The D.C. police have determined the identities of three women whose skeletal remains were found at an apartment building in Southeast in April.
WASHINGTON — The D.C. police have identified the three women whose skeletal remains were found at an apartment building on Wayne Place, in Southeast, in April.
Police said the three sets of remains are of women who were all last seen in 2006.
At a news conference Wednesday, Dr. Francisco Diaz, the deputy chief medical examiner, announced that an FBI DNA analysis determined the bodies were those of Jewel King, 48; Verdell Jefferson, 41, and Dorothy Butts, 43.
D.C. Police Chief Peter Newsham said King lived in Southwest D.C. She was last seen on Galveston Street Southwest on April 7, 2006, and reported missing April 13. She had three daughters.
Jefferson was last seen May 1, 2006, on Wayne Place; she lived in the block where she was found. She was reported missing Aug. 1 of that year, Newsham said; she had a son.
Butts lived in Southeast D.C. and was last seen Christmas Day 2006 in the 3700 block of Martin Luther King Avenue Southeast, on her way to a store. She was reported missing the same day. She had a son.
“They were all believed to have lived in close proximity” to where their remains were found, Newsham said.
The first set of remains was discovered by construction workers in a crawl space of an apartment building in the 100 block of Wayne Place Southeast on April 25. Cadaver dogs found two more sets of remains outdoors on the property on April 28.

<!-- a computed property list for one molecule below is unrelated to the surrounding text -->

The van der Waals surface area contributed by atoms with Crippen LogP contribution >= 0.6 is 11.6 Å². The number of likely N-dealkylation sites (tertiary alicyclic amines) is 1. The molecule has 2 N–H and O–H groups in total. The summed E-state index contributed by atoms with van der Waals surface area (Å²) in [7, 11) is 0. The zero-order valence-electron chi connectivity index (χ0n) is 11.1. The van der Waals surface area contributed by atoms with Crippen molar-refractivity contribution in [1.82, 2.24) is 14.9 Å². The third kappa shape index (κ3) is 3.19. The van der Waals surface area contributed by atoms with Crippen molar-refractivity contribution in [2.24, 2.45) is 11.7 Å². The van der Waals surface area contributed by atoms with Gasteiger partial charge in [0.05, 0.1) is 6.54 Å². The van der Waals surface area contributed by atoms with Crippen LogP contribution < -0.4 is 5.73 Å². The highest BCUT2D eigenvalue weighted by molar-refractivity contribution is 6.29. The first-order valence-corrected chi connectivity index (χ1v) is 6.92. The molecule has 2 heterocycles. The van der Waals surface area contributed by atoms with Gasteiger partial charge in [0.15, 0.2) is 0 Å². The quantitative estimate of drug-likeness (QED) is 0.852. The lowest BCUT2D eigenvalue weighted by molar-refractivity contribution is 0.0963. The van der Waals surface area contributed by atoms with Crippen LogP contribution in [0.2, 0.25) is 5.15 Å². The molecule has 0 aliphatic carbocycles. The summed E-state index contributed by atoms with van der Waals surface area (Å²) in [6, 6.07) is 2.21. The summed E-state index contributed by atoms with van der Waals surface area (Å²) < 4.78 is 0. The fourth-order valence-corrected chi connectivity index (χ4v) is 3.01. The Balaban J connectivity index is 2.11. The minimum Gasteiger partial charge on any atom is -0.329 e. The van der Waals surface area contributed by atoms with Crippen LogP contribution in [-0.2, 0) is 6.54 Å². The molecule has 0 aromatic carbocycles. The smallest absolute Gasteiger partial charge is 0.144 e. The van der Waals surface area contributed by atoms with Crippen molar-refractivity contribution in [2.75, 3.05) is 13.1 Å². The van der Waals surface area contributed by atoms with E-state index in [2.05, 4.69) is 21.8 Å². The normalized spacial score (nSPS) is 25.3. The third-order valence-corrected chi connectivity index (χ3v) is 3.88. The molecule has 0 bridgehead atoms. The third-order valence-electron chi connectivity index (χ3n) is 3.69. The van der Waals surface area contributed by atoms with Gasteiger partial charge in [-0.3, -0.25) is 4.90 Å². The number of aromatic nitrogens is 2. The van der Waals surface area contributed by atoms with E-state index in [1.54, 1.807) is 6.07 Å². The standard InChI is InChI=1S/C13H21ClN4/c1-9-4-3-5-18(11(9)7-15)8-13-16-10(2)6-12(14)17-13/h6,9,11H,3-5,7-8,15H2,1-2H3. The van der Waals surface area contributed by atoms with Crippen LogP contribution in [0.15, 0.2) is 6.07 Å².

King and Jefferson were buried close together, and Newsham said they were likely killed in “one circumstance” and buried together. Jefferson died of blunt force trauma; King and Butts, of gunshot wounds.
Detectives will now talk to relatives of the victims and to people who lived or live in the area, to determine whether the three victims were linked in some way to the place they were found, or to each other. Newsham couldn’t say the victims were linked, but that “there’s a lot of information to suggest that they are.”
Police also want to hear from people who lived in the area, knew anyone who lived there, or worked as a delivery person in the area.
“There’s still a tremendous amount of work ahead of us,” Newsham said.
There are no persons of interest in the case yet, Newsham said, in part because the disappearances of the women were treated as missing-persons cases until the bodies were found.
A $25,000 reward is being offered for information that leads to a conviction, Newsham said; anyone with additional information should call the police at 202-727-9099 or text 50411. You don’t have to give your name.
“When we first located the remains, we got a fair amount of tips and information,” but that has “steadily petered out,” Newsham said. He hoped the identifications would help “jog people’s memories.”
Last week, Newsham said, police were digging nearby after “another dog hit in the area,” but no body was found.
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